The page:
Why blog now?

So, the excuses are over, and it is time to start webloging.

Why I did not until now? Well, it wasn’t just the workload and the tests. There were some fundamental considerations at hand.

First, there was a rather silly one, when I think about it now. I was afraid to “waste” my ideas. Bad ideas and thoughts are not worth being on the log, and good ones, well…aren’t they better be used in some future book of mine?…

Silly, right? If people won’t read the log, then I can use them either way. If my blog will be obscure, no harm’s done, none shall see it anyway. But if many people will read my blog, then what’s the difference if I succeeded in obtaining readers through the pages of an old-fashioned book or through my website? I must move on with time, I said to myself. And besides, who said you can’t use ideas again and again. Most good ideas are used more than one time, in books, movies and the like, maybe this is what makes them so good.

Secondly, the question then arises why taking the bother in writing all this stuff and putting it on the web? Is it going to interest anyone? Does anyone going to notice it?

Sometimes it seems that the ocean of words that the internet is comprised from is like an infinite set: it won’t change if you add any finite text to it. The new opportunities that the web offered to millions of voices that waited to be heard, the sudden direct connections between millions of souls around the globe seem sometimes like a mere illusion. Though free from the bottleneck of the conventional book publishing houses and picky magazine editors, there is a place now for any voice to be heard, and Andy Warhall’s vision of the 15 minutes of fame that every person will get in the future seems at hand. The global stage is set. Everybody can climb on and say his bid.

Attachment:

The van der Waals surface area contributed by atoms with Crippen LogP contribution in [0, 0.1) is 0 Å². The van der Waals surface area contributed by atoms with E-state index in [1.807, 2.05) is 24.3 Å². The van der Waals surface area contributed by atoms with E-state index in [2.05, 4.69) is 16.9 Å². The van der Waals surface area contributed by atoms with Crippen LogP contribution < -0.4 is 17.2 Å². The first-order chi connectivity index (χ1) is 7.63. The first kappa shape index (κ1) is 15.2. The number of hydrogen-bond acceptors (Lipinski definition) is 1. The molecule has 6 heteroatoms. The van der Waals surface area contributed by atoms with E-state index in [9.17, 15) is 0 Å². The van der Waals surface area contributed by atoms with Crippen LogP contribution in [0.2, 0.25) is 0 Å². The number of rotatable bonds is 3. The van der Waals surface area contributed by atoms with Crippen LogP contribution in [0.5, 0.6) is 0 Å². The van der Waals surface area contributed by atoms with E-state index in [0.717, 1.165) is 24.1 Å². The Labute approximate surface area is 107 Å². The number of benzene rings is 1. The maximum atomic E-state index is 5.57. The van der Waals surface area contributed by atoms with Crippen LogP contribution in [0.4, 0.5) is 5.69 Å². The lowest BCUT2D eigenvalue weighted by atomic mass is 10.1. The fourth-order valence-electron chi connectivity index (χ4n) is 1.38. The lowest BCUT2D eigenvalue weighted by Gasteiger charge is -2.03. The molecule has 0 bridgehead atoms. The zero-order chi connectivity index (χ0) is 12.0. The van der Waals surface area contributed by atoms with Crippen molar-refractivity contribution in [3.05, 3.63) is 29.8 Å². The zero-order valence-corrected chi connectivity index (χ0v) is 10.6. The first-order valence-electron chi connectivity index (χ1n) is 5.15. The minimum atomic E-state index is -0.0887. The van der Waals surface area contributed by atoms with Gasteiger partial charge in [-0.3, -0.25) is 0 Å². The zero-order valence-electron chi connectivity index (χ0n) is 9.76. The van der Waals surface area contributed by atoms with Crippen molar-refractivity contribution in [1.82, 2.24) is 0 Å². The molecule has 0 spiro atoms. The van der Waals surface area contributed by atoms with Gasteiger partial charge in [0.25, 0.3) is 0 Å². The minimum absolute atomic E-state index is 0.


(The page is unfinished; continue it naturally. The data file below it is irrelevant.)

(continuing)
But is there an audience for all this? The blade is double sided. If you want that everybody (well at least a lot of people) will hear and read you, you must hear everybody else, which is, difficult, and how to put it, not that interesting.

The freedom of the web converged somehow back to the old state, that appears very natural: main sites, main popular writers. Mainstream writing was not greatly influenced by the web, to my opinion. It still lives especially in old fashion books. The real revolution was especially in what my friend Gil (A Hebrew name that means: “The one that rides camels very fast”) calls the wide fringes, away from the mainstream. Small communities (= writers and readers) appeared around specific topics. The global connection revealed that you do not need to appeal to all of the people all the time. There are small worlds to conquer. You can write in the forum of bald cats or origami, but many still strive for something grandeur, the same thing they loaned for when they flooded the publishers with pretentious manuscripts. So now they flood the web. But who am I to judge them. Am I not one of them?

This is exactly what kept me from writing on the web till now. The hubris in writing on the web seemed bothersome, narcissistic and annoying. Who cares what I write about?

Well, I got this sorted out: I don’t expect anybody to read this. This is my small domain. My only purpose is not to bore myself, which is exactly what starting to do now, writing so much about the why I write – how typical. I may return to that topic later on, for now, I just start.

Just some comments about how I see this weblog, and what I intend to do with – an intention that may change in the course of time.

I see this place as my private notebook for idea fragments, opinions, short texts and outlines for ideas, all crude and minimally edited. The serious and edited stuff appears on my website (now only in Hebrew). Here is the playground, the personal brainstorm.

I have a small precious notebook in which I noted such ideas till now, saving them for future books or articles. I will continue to use it in the future, but I will set some of my ideas free here, where the chances that someone will notice them are only slightly higher than the chance that someone will break into my house, accidentally stumble over my notebook, steal it and publish it.

So I don’t expect anyone to read this. All of the sudden, this loneliness seems very cozy and intimate. There is something even exciting about not being read at all. Oh, I am being romantic.

Nonsense. Writing without an audience is like worshipping a god that doesn’t exist…Hey, wait a minute! People do this all the time and it gives a lot of meaning to their lives. Of course, you have to believe…

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